The work presented in this thesis covers the design of various sampling/
processing schemes which allow the capabilities of a digital spectral
analysis system to be extended to cope with specific spectral analysis
applications where sampling rates are restricted. It is shown how the
sampling/processing methods can be tailored to suit various types of signals
so as to minimise the sampling rate.
Uniform sampling of multiple narrowband signals is the first specialised
sampling technique to be discussed. Here sampling rate reductions are
devised by employing spectral band interlacing which is similar in principle
to the classical case of sampling a single narrowband signal but on a much
more complicated level. Periodic staggered sampling is also considered with
application to the sampling of multiple bandlimited signals. It is shown
that such a sampling technique can be constructed with a mean sampling rate
equal to the occupied frequency space of the signal, yet be insensitive to
the signals frequency distribution of energy from the point of view of
To cover the spectral analysis of random signals a general resume is given
to both statistical and random sampling techniques in the estimation of the
power spectral density of stationary random waveforms. Statistical sampling
is put forward as an unconventional way of digital spectral analysis in an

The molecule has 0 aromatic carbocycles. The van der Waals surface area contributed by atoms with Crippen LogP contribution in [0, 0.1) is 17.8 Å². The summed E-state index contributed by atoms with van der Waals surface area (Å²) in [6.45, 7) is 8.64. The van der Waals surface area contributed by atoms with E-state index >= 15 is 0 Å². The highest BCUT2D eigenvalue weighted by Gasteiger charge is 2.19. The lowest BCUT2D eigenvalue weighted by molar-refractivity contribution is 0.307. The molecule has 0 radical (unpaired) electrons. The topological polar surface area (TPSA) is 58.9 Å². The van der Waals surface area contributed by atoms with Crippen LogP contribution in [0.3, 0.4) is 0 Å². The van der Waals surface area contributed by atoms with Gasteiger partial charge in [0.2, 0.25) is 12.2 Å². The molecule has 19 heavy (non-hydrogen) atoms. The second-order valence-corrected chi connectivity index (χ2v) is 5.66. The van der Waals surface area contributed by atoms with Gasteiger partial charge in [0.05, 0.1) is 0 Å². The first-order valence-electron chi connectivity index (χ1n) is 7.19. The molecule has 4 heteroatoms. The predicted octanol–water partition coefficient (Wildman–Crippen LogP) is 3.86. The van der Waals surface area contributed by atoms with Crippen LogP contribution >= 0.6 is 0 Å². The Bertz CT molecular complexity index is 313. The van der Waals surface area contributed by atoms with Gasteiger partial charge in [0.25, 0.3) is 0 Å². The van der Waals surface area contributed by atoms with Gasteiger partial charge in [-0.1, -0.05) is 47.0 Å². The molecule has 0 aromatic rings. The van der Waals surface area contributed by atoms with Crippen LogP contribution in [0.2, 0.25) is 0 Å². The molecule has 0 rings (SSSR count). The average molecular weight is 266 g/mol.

attempt to break the "engineering" approach of uniform time sampling. Random
sampling is suggested as a way of reducing the sampling rate for spectral
analysis of stochastic waveforms but problems with spectral noise levels
were encountered. A new approach to autocorrelation estimation is then given
in an attempt to combat the defficiencies of random sampling but to maintain
sampling rates as low as possible. The sampling/processing techniques
involved with this new method are again based on a staggered periodic
sampling waveform but of a specially designed staggered pattern.
The thesis finishes with a short description of the practical problem of
measuring turbine blade vibrations using blade-tip displacement detection.
Suggestions are given as to the use of two of the data processing methods
which are based on periodic staggered sampling. It is shown possible to use
these two processing techniques in parallel while operating on a common
source of data samples and giving separate output spectral analyses on
different constituent vibrations present on the turbine blading.
A Doctoral Thesis. Submitted in partial fulfilment of the requirements for the award of Doctor or Philosophy of Loughborough University of Technology.